Summary: Who is the real Margo?
Quentin Jacobsen has spent a lifetime loving the magnificently adventurous Margo Roth Spiegelman from afar. So when she cracks open a window and climbs into his life—dressed like a ninja and summoning him for an ingenious campaign of revenge—he follows. After their all-nighter ends, and a new day breaks, Q arrives at school to discover that Margo, always an enigma, has now become a mystery. But Q soon learns that there are clues—and they're for him. Urged down a disconnected path, the closer he gets, the less Q sees the girl he thought he knew...
Summary and cover art from Goodreads.com
I’d spent a lot of time reading political fantasy and was reading for some heart-wrenching teenage angst-y YA. Who is the master of that? John Green. Duh.
Since Paper Towns is being made into a movie and I’ll surely be exposed to it that way, I figured I’d choose this one. I’ve read two John Green books previously with great experiences (Looking for Alaska, which was a powerful experience that reshaped my book-loving soul and The Fault in Our Stars, which was definitely good and worth reading), so I knew I was in for a treat.
If you consider rice cakes a treat.
Sure, Paper Towns might be caramel-flavored rice cakes, but it’s still nothing compared to death-by-chocolate Looking for Alaska or banana-split-with-extra-fudge-sauce The Fault in Our Stars.
For a short book, it took me five days to read. It was interesting, but not gripping. The characters were believable, but not lovable. The ending was believable, but not satisfying (not even in that painfully unsatisfying way like in Looking for Alaska). I mean…rice cakes…you’re still hungry after you eat ten.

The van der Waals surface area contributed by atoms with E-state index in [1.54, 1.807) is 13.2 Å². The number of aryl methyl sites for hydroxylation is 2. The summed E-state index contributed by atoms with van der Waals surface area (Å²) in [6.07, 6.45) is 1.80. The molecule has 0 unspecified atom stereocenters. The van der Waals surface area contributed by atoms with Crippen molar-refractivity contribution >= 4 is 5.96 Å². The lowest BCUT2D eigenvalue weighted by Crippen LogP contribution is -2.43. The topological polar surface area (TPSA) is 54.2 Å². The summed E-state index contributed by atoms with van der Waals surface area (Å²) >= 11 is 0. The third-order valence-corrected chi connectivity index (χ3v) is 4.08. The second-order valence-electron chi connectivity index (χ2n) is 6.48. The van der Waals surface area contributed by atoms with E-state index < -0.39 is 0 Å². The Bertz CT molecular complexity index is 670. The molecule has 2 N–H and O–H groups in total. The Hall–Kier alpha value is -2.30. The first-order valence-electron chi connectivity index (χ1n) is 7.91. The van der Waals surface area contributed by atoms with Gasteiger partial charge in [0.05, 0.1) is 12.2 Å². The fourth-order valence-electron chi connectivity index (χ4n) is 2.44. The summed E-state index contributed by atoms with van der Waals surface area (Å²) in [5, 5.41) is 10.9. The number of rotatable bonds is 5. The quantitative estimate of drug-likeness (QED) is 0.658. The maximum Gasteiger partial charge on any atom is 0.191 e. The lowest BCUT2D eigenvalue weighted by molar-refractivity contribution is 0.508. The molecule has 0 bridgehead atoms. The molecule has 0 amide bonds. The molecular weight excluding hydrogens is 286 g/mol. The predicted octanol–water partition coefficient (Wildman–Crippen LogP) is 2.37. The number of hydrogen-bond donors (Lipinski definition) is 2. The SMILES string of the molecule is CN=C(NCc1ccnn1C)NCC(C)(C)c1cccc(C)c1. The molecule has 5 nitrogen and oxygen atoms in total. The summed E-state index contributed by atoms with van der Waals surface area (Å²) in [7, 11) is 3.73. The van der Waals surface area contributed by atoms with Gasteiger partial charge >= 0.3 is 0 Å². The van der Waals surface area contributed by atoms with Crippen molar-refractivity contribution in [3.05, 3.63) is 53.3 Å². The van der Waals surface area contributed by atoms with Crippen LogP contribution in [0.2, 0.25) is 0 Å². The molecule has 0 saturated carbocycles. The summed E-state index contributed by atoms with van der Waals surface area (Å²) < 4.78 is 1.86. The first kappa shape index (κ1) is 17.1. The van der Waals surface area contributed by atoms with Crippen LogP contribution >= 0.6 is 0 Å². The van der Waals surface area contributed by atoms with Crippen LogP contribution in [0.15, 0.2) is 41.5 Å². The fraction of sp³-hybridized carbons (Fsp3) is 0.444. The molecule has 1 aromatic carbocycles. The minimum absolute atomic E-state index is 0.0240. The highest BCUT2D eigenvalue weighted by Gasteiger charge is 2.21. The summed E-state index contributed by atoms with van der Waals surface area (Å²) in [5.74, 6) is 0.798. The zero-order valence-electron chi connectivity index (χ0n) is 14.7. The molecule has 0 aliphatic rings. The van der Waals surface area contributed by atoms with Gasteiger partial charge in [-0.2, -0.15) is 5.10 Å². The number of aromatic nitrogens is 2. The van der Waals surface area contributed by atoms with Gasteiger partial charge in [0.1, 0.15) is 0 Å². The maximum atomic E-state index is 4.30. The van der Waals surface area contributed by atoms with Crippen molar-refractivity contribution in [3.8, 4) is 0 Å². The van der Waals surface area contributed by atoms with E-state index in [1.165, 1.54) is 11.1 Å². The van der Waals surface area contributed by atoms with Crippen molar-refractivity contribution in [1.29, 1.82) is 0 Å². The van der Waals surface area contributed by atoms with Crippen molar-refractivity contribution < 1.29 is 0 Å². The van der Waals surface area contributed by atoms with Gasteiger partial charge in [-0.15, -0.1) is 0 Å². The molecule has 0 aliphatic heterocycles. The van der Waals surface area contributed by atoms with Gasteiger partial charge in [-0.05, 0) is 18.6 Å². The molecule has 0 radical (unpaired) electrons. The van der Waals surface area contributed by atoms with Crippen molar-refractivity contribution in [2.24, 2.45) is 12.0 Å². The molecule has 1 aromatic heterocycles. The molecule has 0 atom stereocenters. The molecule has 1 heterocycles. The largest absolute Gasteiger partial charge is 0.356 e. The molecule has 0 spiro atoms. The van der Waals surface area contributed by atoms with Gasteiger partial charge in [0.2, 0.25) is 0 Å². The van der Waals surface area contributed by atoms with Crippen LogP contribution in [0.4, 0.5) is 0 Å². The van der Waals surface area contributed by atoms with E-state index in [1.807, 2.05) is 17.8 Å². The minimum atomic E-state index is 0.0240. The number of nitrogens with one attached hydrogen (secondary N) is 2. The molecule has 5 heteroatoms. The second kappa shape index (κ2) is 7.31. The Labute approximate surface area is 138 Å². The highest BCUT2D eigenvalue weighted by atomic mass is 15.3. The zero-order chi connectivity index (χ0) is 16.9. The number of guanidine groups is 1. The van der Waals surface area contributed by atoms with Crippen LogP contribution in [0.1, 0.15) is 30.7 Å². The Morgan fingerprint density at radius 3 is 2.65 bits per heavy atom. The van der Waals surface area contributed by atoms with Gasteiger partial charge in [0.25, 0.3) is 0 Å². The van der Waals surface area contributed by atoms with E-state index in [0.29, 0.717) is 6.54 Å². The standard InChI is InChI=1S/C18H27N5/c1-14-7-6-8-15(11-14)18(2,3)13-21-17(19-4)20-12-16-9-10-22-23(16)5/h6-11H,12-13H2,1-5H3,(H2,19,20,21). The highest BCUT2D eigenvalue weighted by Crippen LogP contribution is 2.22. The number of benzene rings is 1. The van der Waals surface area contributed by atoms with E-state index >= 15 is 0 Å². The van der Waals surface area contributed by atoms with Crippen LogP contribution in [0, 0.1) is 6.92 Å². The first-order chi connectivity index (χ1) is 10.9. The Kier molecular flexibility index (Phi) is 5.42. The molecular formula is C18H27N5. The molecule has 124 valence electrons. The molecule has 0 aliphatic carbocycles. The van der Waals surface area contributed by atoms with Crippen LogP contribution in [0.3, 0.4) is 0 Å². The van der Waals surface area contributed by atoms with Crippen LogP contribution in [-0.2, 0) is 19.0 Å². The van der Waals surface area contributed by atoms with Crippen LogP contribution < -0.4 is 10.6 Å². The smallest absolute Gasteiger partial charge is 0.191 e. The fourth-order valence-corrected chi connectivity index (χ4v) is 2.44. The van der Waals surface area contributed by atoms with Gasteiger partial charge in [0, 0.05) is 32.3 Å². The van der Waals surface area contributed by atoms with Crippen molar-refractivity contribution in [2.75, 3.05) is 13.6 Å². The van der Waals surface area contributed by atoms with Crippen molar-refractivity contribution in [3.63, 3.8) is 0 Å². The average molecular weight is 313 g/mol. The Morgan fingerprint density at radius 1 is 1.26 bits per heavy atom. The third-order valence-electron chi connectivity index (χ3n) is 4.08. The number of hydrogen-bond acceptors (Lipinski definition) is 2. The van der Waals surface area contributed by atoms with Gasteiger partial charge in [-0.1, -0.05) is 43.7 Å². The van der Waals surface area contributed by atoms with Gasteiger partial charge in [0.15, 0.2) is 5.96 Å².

I didn’t like Quentin. I really didn’t like Margo. The sidekick friends were unrealistic caricatures. The humor was trite. Green's usual thought-provoking approach was a string of existential questions that I had no desire to really think about. The combination of meh characters and a meh plot just gave me a meh experience. Green's anchoring device in this book was Leaves of Grass by Walt Whitman, so that was a +1 (I, too, was a nerdy teenager that studied and highlighted Leaves of Grass.)
To give Green a break, Paper Towns was the follow up to his award-winning Looking for Alaska. And that’s a tough act to follow. I hope there’s a way the movie will improve on the book. The concept is interesting, but the delivery petered out.
My rating: 3 stars
For the sensitive reader: Teenage swearing and crude humor.